I was also very excited to find out that a film has been made based on this story. I am thrilled and cannot wait to see it, I have faith that it will look excellent as a movie. If you’re someone who likes to read a book and then watch a movie about it, or vice versa, go pick up Room as soon as you can. Even if you cannot see the movie (if it’s not available where you live), I strongly suggest giving this one a try. Even if you’re usually not a big reader, although I don’t know why you’d be here if you weren’t, no judgement, this story has taught me a plethora of unforgettable lessons, through Emma Donoghue’s masterful character voice and touching character relationships. Thank you for stopping by, and happy reading. xoxx

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The Magician’s Lie – Greer Macallister

The-Magicians-Lie-book-cover

“But this is life, and when bad things come to us, there isn’t much choice. You survive them or you don’t.” – Greer Macallister, The Magician’s Lie

Greer Macallister’s The Magician’s Lie will tempt and hypnotize you by the way of its charming characters. These characters cheat, lie and deceive, but ultimately grab our attention and keep it locked down until the last page is turned.

In The Magician’s Lie we first meet The Amazing Arden, a promising young illusionist who is working in the small town of Janesville. After her show, her husband is found, dead in the box used for her coveted ‘Halved Man’ illusion. Arden is nowhere to be found. That is, until Officer Virgil Holt stumbles across her in a small restaurant, taking her back to the station for questioning. Arden launches into the story of her past, a devastating, spine-chilling tale of love, loss and woe. Officer Holt soon realizes he’s gotten himself into something a lot more complicated than a crime of passion.

The Magician’s Lie takes place over one night, somewhere in the 1900s I believe, which I found to be very effective. Chapters would start in the office, with a bit of tension and dialogue between Officer Holt and Arden, and then she would continue her story. The story aspect was most intriguing to me, the suspense really worked and the recurring character that is supposed to be a bit frightening really was. I found that once I sat down and began reading, I couldn’t stop for a while, but I must tell you what this story is. It’s a love story. I should have known that when I saw its comparisons to Water for Elephants, but, I found out the hard way. Now, that, of course, isn’t such a terrible thing if, unlike me, you usually enjoy love stories or the romance genre. But what I was hoping for was some shocking twist, a lie perhaps or a great deceit. Don’t get me wrong, the book was enjoyable, in the sense that it was a well-written tale with a good strong conflict, and all the loose ends were tied together in the final chapters. I just wouldn’t recommend it to anyone who disliked stories such as Water for Elephants or The Night Circus, as there are many similarities between these three stories.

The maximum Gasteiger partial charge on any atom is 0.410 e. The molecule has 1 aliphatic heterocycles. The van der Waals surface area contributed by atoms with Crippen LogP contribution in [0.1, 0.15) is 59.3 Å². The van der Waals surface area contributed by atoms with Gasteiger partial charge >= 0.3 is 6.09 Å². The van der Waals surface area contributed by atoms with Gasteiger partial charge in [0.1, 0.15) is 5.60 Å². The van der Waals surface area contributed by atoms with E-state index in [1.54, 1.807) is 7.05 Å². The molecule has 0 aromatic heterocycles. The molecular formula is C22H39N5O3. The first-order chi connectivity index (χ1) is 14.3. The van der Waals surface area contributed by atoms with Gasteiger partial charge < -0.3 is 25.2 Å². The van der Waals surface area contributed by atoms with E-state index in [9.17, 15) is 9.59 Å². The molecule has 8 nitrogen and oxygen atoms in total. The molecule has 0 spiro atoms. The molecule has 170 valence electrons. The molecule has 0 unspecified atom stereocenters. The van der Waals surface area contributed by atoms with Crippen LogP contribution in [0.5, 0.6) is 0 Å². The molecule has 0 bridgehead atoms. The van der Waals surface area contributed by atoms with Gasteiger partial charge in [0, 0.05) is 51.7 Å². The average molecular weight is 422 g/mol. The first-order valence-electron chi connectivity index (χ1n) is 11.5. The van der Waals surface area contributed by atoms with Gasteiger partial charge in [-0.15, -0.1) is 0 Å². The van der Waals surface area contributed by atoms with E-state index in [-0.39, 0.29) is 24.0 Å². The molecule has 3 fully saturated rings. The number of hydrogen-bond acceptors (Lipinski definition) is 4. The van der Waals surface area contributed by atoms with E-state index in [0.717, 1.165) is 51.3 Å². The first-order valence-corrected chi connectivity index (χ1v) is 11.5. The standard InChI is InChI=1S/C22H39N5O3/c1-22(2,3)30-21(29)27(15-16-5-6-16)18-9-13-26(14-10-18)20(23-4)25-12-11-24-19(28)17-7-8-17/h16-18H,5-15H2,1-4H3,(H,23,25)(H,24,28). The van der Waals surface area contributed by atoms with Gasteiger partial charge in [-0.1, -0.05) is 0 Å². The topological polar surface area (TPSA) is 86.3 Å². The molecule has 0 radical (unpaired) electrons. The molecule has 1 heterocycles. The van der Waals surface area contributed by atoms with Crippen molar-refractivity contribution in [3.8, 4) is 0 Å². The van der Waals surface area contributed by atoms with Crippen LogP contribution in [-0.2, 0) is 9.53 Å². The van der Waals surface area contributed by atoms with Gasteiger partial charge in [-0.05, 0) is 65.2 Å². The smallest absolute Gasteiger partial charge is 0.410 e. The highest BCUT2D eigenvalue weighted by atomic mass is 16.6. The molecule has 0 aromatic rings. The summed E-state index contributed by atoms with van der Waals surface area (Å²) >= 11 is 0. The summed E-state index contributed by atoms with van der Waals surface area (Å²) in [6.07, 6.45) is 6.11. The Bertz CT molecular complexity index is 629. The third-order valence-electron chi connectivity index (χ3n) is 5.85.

Aside from my initial disappointment with the novel’s ulterior motives, I noticed myself reflecting on some of the themes. The novel deals with heavy subjects, such as sexual and physical abuse, poverty, and manipulation. I’d like to thank Miss Macallister on that respect, for creating a headstrong female character who does not submit to the abuse like I’ve seen so many times before. Please enjoy this book for what it is; a love story, but a refreshing one, with an ambitious, strapping young woman at its helm. Thank you for stopping to check out this review!

Happy reading! xoxo